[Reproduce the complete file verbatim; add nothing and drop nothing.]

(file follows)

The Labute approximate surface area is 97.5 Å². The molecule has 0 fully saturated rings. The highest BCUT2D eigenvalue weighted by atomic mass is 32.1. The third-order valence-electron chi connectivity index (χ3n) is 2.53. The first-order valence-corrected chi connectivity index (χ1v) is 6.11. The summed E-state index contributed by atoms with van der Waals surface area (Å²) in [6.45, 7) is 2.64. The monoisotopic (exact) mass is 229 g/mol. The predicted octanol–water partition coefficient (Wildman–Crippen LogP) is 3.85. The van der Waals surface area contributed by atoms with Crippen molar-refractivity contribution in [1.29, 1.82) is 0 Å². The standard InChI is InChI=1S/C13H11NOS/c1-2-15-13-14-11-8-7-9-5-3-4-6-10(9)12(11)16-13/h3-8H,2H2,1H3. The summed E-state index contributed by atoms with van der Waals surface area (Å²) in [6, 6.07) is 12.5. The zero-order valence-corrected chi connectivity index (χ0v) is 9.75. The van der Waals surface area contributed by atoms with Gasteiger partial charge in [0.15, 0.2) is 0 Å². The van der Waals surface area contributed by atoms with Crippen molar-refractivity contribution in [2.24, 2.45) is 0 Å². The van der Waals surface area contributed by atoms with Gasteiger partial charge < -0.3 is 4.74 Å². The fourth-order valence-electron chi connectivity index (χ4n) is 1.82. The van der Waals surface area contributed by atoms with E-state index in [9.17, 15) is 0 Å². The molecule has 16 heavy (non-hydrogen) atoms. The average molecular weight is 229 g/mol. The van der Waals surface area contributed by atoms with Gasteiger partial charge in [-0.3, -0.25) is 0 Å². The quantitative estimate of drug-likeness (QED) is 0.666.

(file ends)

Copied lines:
The Labute approximate surface area is 97.5 Å². The molecule has 0 fully saturated rings. The highest BCUT2D eigenvalue weighted by atomic mass is 32.1. The third-order valence-electron chi connectivity index (χ3n) is 2.53. The first-order valence-corrected chi connectivity index (χ1v) is 6.11. The summed E-state index contributed by atoms with van der Waals surface area (Å²) in [6.45, 7) is 2.64. The monoisotopic (exact) mass is 229 g/mol. The predicted octanol–water partition coefficient (Wildman–Crippen LogP) is 3.85. The van der Waals surface area contributed by atoms with Crippen molar-refractivity contribution in [1.29, 1.82) is 0 Å². The standard InChI is InChI=1S/C13H11NOS/c1-2-15-13-14-11-8-7-9-5-3-4-6-10(9)12(11)16-13/h3-8H,2H2,1H3. The summed E-state index contributed by atoms with van der Waals surface area (Å²) in [6, 6.07) is 12.5. The zero-order valence-corrected chi connectivity index (χ0v) is 9.75. The van der Waals surface area contributed by atoms with Gasteiger partial charge in [0.15, 0.2) is 0 Å². The van der Waals surface area contributed by atoms with Crippen molar-refractivity contribution in [2.24, 2.45) is 0 Å². The van der Waals surface area contributed by atoms with Gasteiger partial charge < -0.3 is 4.74 Å². The fourth-order valence-electron chi connectivity index (χ4n) is 1.82. The van der Waals surface area contributed by atoms with E-state index in [9.17, 15) is 0 Å². The molecule has 16 heavy (non-hydrogen) atoms. The average molecular weight is 229 g/mol. The van der Waals surface area contributed by atoms with Gasteiger partial charge in [-0.3, -0.25) is 0 Å². The quantitative estimate of drug-likeness (QED) is 0.666.